It becomes clear when speaking with Witkin that the key to artistically addressing these large issues of life is an understanding of art itself which goes well beyond its recent history. Witkin tends to think and speak by reference to anecdotes and works of art. We quickly pass back in time to Rembrandt, Georges de La Tour, Goya, CÈzanne; as he wonders over their works Witkin is incited to wonder over their minds and worlds. Love was certainly no less a passion for Rembrandt or Goya than it is for us, and the key to understanding their passion is to experience it as palpably manifested in their paintings. To search within works of art for the painterly and draughtsmanlike indications of artists' peculiar humanity is Witkin's method of enlarging himself to their possibilities in his own work.
These bits of painterly evidence or "artistic facts" then reflect other facts. Witkin points to a glass of water on a table and asks, "What could be more seductive?" Ultimately it is not his love for art that provokes his own inclination to paint, but the fact that art inflames his respect and admiration for the beauty of the simplest visual experience at hand. Witkin is entranced by the particularity that generates aesthetic experience. Beauty does not bounce around the room as an abstraction, but is found within things. Indeed the things and the circumstances in which it shows itself may be unlikely. In Are You Here? (Sue Ades Posing) [see Plate 3], Witkin recalls the frustration of having hired a beautiful model but of being unable to pose the model adequately to see her beauty. It was only in a momentary and unpredicted break in the pose that Witkin found the delightful form of the painting as it stands.
And what are the "artistic facts" or bits of painterly evidence in Are You Here? (Sue Ades Posing), which begin to reveal Witkin's personal take on beauty? To begin, there is Witkin's drawing. At first glance one sees the sleek hand of an illustrator at work. The artist appears to have relished the long undulating line from the left shoulder to the foot; it contrasts beautifully with the scrolling intricacy of the line describing the woman's abdomen pressing lightly against her thigh and including the calf of her leg folded beneath her. The knee of this leg is exquisitely rendered in cool tones for shadowed areas and glistening warm flesh tones in the light and highlight—like the pearlescent glazed surface of a sea shell. This piece of virtuoso painting and drawing is set in the general context of studio clutter which reaches into the background to bring forth the inquiring woman holding the telephone, and reaches forward to include the angular profile of a simple easel and the painter's hands jutting in from the left. This complexity confounds the initial off-putting reading of illustrational device. We have moved from theatrics to theater, to the moment when expression is enveloped in the content of a believable moment. Illustrational device disappears and we join the work in belief.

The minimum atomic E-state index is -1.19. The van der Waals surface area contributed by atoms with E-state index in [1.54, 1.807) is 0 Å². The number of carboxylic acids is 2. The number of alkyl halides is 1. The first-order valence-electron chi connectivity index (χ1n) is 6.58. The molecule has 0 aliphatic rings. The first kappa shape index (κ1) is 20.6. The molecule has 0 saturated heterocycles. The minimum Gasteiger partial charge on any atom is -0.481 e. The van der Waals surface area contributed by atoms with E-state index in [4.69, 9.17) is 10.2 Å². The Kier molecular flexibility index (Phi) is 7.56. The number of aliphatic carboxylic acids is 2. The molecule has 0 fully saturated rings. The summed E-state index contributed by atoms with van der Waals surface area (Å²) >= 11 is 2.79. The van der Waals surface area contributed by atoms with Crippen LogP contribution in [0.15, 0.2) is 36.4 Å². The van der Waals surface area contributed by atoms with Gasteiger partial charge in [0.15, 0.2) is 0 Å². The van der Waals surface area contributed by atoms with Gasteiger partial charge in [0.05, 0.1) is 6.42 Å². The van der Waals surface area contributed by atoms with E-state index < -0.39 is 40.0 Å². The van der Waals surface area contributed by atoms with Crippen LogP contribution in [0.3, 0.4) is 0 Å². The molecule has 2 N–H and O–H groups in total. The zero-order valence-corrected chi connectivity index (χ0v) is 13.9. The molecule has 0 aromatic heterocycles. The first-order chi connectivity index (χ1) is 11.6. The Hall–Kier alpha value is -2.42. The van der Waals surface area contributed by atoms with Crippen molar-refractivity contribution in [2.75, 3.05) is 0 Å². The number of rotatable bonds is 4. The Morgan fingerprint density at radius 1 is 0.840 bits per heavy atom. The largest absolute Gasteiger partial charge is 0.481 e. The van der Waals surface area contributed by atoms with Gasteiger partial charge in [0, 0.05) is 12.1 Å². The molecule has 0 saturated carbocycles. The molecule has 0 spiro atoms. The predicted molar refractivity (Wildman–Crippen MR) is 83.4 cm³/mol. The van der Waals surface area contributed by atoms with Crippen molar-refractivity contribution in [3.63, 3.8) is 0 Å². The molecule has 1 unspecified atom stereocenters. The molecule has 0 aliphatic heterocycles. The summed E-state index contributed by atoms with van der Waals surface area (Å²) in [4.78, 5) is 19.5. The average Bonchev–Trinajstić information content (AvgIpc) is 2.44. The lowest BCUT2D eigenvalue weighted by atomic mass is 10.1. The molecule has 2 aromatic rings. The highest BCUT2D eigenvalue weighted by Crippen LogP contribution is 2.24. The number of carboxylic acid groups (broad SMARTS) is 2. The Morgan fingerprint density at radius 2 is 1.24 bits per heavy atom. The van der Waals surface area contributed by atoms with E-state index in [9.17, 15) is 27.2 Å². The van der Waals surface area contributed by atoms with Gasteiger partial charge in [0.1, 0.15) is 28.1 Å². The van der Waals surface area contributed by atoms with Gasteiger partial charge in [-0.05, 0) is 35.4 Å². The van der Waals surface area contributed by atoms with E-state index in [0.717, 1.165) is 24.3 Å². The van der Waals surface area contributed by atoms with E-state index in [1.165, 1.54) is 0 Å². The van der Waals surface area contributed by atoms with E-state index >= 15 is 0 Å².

The suspension of disbelief which allows us to enter such a picture also leads to an experience of beauty as reward. But what happens when the same attention to the particularity of experience brings ugliness to light? It is one of Witkin's strengths as an artist that he does not shy away from this most likely occurrence. In fact he seems ready to embrace it, to accept judgment along with grace. The Holocaust paintings are about an encounter with the dark side of human experience. Some of these works confront the nightmare in terms we might categorize as "X-rated." In some of these paintings scenes of torture and murder repulse us in their graphic presentation. Unlike his brother Peter-Joel, however, Jerome Witkin does not relish the darkness, but rather feels obligated to face it head-on and take stock of its terror, if only to know the full cost of redemption. Thus, Liberation, 1945 [see Plate 4] resonates with meaning because we know what this person has been liberated from. In this painting and especially in Terminal [see front cover], it is Witkin's sense of restraint which makes the pictures so poignant.
One of the modern assumptions of realism—an assumption traceable to Courbet in the nineteenth century—is that a focus on "reality" should displace religion. Terminal, however, is an example of realist art which works to engage religious belief. Courbet's famous line, "Show me an angel, and I'll paint one," was meant to dismiss religious inventions which falsify the real experience of life. In Terminal, Witkin accepts the absence of an angel, but he goes on to create a work which is a veritable religious icon for the Jewish community. We expect a cattle car bound for Auschwitz to be crammed with desperate people, but here the door is being opened (or closed) on a solitary human being who seems to glow like one of Daniel's companions in the fiery furnace where an angel was seen standing with them. In the absence of angels our focus on this one person's particularity causes us to see more clearly the dark spiritual forces at work, here set against a divine presence embodied in this man.